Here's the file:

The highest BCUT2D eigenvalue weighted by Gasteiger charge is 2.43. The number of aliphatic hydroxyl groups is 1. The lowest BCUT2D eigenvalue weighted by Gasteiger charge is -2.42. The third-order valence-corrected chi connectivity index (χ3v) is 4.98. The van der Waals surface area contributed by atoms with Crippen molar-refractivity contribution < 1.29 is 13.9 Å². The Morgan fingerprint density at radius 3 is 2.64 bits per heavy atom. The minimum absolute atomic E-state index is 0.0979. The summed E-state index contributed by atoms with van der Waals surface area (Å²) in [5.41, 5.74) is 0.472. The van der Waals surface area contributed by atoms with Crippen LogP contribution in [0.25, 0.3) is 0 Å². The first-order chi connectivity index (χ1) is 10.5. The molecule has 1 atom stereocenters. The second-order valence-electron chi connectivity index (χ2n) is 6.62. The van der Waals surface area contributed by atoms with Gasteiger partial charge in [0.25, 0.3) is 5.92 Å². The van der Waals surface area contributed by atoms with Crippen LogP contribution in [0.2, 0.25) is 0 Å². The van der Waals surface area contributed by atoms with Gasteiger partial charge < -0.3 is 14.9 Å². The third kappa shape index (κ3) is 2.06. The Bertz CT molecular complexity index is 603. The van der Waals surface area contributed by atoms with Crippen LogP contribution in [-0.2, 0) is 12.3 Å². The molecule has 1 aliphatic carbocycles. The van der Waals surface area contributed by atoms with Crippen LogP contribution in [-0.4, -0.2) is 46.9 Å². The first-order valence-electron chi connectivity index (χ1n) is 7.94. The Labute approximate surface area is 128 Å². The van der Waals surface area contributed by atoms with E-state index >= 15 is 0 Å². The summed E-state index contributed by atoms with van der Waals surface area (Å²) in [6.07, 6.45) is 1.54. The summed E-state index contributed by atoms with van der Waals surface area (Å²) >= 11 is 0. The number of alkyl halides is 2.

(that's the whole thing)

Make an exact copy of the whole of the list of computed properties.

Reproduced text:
The highest BCUT2D eigenvalue weighted by Gasteiger charge is 2.43. The number of aliphatic hydroxyl groups is 1. The lowest BCUT2D eigenvalue weighted by Gasteiger charge is -2.42. The third-order valence-corrected chi connectivity index (χ3v) is 4.98. The van der Waals surface area contributed by atoms with Crippen molar-refractivity contribution < 1.29 is 13.9 Å². The Morgan fingerprint density at radius 3 is 2.64 bits per heavy atom. The minimum absolute atomic E-state index is 0.0979. The summed E-state index contributed by atoms with van der Waals surface area (Å²) in [5.41, 5.74) is 0.472. The van der Waals surface area contributed by atoms with Crippen LogP contribution in [0.25, 0.3) is 0 Å². The first-order chi connectivity index (χ1) is 10.5. The molecule has 1 atom stereocenters. The second-order valence-electron chi connectivity index (χ2n) is 6.62. The van der Waals surface area contributed by atoms with Gasteiger partial charge in [0.25, 0.3) is 5.92 Å². The van der Waals surface area contributed by atoms with Crippen LogP contribution in [0.2, 0.25) is 0 Å². The van der Waals surface area contributed by atoms with Gasteiger partial charge < -0.3 is 14.9 Å². The third kappa shape index (κ3) is 2.06. The Bertz CT molecular complexity index is 603. The van der Waals surface area contributed by atoms with Crippen LogP contribution in [-0.2, 0) is 12.3 Å². The molecule has 1 aliphatic carbocycles. The van der Waals surface area contributed by atoms with Crippen LogP contribution in [-0.4, -0.2) is 46.9 Å². The first-order valence-electron chi connectivity index (χ1n) is 7.94. The Labute approximate surface area is 128 Å². The van der Waals surface area contributed by atoms with E-state index >= 15 is 0 Å². The summed E-state index contributed by atoms with van der Waals surface area (Å²) in [6.07, 6.45) is 1.54. The summed E-state index contributed by atoms with van der Waals surface area (Å²) >= 11 is 0. The number of alkyl halides is 2.